My college days in New England overlapped with a large chunk of the salad days of the now-retired Nomar Garciaparra. I was surrounded by Red Sawks (and Yanks) fans for those years, and Nomar was the calling card of the pre-championship Sox. I learned, in time, to enjoy the company of these psychopaths, and I built up even an affinity for their ways, and that meant appreciating their devotion to their shortstop.
The reason, I think, that there’s such a national fascination with and disdain for Red Sox fans is that they are capable of creating a gunpowder fervor that is rare with many other fan bases. It can go either way: elation runs deep, and dissatisfaction festers and boils as hard a blood feud.
Nomar fueled the former, the celebratory side of the Sox fan’s dichotomy. He made Red Sox fans happy, and in those days it was a tonic against the since-evaporated angst: like a happy smile from a colicky baby. The cries of Nomah! that have since fallen into cliche were revelatory in their joy, coming from such a sad bastard people.
I was sure that Nomar Garciaparra would play his way into the Hall of Fame. A premier player in a big-time baseball city, one leg of the beloved ARod-Jeter-Nomar trifecta. I graduated from college in 2002, then left Vermont in 2003. In those years he was his usual great hitting self, with upper 20s home runs, over .300 average, etc.
Then I left, returning to the placid Houson Astros fan base. Next thing I know, Nomar is traded away, to the Cubs. A precipitous fall, it seemed to me, disentangled as I was from the daily churn of news and gossip in Red Sox Nation. Life teaches you, in small ways, that if you look away for a minute, something’s likely to change.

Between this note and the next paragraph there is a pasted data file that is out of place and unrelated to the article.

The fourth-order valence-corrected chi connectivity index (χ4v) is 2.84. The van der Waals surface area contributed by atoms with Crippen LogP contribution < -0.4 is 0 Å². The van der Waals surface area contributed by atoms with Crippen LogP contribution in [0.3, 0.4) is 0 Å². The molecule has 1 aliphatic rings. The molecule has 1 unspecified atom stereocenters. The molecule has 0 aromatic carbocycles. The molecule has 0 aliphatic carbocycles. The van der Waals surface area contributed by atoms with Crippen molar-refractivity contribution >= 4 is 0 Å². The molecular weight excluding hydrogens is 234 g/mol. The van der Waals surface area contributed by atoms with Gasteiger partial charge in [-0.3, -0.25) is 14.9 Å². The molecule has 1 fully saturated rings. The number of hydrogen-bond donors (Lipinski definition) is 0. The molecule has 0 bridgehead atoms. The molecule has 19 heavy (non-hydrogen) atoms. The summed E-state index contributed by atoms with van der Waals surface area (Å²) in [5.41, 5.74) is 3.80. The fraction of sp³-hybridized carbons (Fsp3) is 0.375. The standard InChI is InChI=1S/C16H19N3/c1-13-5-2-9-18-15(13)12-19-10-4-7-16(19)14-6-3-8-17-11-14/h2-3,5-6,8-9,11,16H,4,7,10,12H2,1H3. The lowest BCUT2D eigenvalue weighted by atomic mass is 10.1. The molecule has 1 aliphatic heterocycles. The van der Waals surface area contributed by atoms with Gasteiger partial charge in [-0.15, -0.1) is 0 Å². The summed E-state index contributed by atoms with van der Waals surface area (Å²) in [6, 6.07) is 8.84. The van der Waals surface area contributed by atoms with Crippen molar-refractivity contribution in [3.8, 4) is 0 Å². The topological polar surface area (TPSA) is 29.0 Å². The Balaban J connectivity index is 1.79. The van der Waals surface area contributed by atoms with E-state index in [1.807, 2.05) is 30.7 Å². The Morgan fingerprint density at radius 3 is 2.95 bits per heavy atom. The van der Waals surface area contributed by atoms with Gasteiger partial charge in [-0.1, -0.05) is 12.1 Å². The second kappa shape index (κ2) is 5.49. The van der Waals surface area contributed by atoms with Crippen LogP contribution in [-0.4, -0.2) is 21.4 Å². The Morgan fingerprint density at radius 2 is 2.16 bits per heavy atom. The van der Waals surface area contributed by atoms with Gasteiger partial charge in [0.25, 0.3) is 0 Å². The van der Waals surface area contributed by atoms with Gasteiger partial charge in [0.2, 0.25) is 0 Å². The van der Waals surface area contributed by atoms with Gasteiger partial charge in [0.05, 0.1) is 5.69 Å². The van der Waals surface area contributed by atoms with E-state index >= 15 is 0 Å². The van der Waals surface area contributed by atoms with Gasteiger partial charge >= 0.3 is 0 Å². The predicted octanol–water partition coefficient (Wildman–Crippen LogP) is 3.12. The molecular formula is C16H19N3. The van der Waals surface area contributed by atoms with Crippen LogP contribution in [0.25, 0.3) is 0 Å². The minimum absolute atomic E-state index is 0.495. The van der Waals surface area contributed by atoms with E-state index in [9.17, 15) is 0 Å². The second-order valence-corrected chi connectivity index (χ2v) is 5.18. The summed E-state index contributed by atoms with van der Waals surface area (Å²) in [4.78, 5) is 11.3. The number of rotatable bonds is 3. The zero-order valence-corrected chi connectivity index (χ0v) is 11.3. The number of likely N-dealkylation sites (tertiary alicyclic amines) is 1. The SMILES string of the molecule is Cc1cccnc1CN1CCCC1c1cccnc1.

The Baseball-Reference blog tracked Nomar’s early potential, pointing out that through his age 29 year, the shortstop was among the best of all time. I am 29-years-old. Probably unrelated, but these things come to mind when an inconic player moves on. One’s own movings on. From some place to another place, for some reason or another, with varying levels of success and failure. Ballplayers start to mark off the autobiographical eras. Of the recent retirements, Frank Thomas marks my middle school days, and Nomar college.
Good on Nomar for making it to the top, even if his stay was shorter than some baseball romantics would have liked. The romantics want more than they should, and when they get it, they rarely know what, even, to do with it. Some even think that Nomar should make it to the hall. Not I, though. Some climbers don’t make it to the top, no matter how fast they make it to base camp one.